The Surprising Roots of Hip Hop Culture
Posted on 11 August 2017
Hip Hop is a modern social movement with its roots in 70's NYC. The term “Hip Hop” has been used and diluted to the point that it can be hard to pin down the meaning. This is a social movement which has made its way through multiple generations and continues to grow and change to this day.
These factors combine to create an environment where it can be hard to pin down specifics. What defines hip hop culture? Are these key elements fixed or have they shifted over time? These questions are essential to understanding the core components of hip hop, and yet they’re rarely discussed.
Without understanding where hip hop culture came from, it is very difficult to understand why hip hop culture is what it is. The original components of hip hop are still highly correlated with the core components of the culture today. Many aspects of urban streetwear make little sense without the context of hip hop’s origin.
While there is much argument and discussion about what factors define the hip hop of today, there is such speculation about the key elements which define Hip Hop culture as it originated. Most historians agree that the original hip hop movement consisted of four key components:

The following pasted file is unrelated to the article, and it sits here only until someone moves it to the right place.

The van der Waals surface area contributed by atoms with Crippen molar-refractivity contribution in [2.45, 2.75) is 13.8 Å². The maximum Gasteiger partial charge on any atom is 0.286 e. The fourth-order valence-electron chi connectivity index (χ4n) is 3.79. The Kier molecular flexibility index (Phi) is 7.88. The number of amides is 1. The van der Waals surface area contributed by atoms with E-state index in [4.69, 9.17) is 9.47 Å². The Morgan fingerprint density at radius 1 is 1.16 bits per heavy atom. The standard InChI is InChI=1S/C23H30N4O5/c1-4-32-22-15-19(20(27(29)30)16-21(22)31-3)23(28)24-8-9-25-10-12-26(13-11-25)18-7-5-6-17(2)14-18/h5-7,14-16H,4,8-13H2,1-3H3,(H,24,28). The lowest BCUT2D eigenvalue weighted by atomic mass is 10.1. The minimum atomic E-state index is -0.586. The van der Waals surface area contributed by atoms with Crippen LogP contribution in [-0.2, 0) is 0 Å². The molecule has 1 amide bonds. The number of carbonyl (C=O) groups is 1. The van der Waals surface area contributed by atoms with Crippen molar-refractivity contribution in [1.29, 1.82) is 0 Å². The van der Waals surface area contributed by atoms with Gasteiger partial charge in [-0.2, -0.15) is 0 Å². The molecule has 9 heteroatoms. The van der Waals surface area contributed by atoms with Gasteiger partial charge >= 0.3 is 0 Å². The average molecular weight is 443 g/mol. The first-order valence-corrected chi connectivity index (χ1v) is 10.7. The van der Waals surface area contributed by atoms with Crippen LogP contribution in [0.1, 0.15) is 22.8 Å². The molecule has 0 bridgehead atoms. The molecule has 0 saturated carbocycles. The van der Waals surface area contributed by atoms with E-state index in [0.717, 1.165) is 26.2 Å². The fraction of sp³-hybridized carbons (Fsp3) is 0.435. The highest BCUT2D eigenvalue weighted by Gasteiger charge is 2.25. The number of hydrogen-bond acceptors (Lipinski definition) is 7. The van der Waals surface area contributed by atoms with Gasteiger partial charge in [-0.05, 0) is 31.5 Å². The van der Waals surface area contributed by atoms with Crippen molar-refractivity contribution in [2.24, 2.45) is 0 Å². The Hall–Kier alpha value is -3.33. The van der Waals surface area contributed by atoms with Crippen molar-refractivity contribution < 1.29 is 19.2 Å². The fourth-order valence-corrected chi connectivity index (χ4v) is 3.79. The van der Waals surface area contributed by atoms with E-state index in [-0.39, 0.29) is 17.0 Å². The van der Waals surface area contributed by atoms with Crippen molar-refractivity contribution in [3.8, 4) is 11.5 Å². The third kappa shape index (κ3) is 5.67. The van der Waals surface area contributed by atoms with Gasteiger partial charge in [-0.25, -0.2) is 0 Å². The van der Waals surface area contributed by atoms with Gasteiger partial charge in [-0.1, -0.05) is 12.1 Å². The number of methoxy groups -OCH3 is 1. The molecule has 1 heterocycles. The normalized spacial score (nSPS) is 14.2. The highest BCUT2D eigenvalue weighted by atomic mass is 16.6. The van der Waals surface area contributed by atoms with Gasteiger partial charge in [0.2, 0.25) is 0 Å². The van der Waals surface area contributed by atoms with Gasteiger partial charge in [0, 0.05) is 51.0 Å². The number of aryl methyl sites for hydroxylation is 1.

- Graffiti Writing
Graffiti writing rose to prominence in NYC during the same period in which hip hop was emerging. Graffiti in 1970's NYC was largely unpoliced. This lack of enforcement led the city’s writers to cover the city in art.
Graffiti culture began to merge with hip hop fairly early. Graffiti became a fixture at the block parties where early hip hop was played. Graffiti writers and B-Boys were often one and the same.
The flashy one-upmanship of graffiti culture lends itself to hip hop culture. Groups of popular graffiti writers often gathered at hip hop parties and and tagged the area where the party was occurring. These groups slowly became their own (nonviolent) gangs. They “warred” over territory, painting over each other’s work, and competing to make the most innovative, and surprising art.
Graffiti, with its rebellious nature and urban vibe quickly became a secondary performance art subset of hip hop culture. The needs of graffiti writers had a heavy impact on the clothing associated with hip hop. If you look carefully, you can still see the impact to this day:
- Hoodies and backpacks are a recurring detail of clothing worn by urban youths. While many now wear the items purely for looks, their original purpose was to hold (and hide) canisters of spray paint.
- Fonts used in urban street wear frequently hearken to the graffiti aspects of hip hop culture.
B-Boying refers to the dancing and activities of B-boys and B-girls. This style of dancing is frequently spoken of as break-dancing, its practitioners (somewhat) incorrectly called break dancers.
The term ‘break’ refers to the extended musical break downs between musical segments in songs. Early hip hop consisted of consistently looping these bits in order to extend songs. These bits of music were rapped over and scratched on.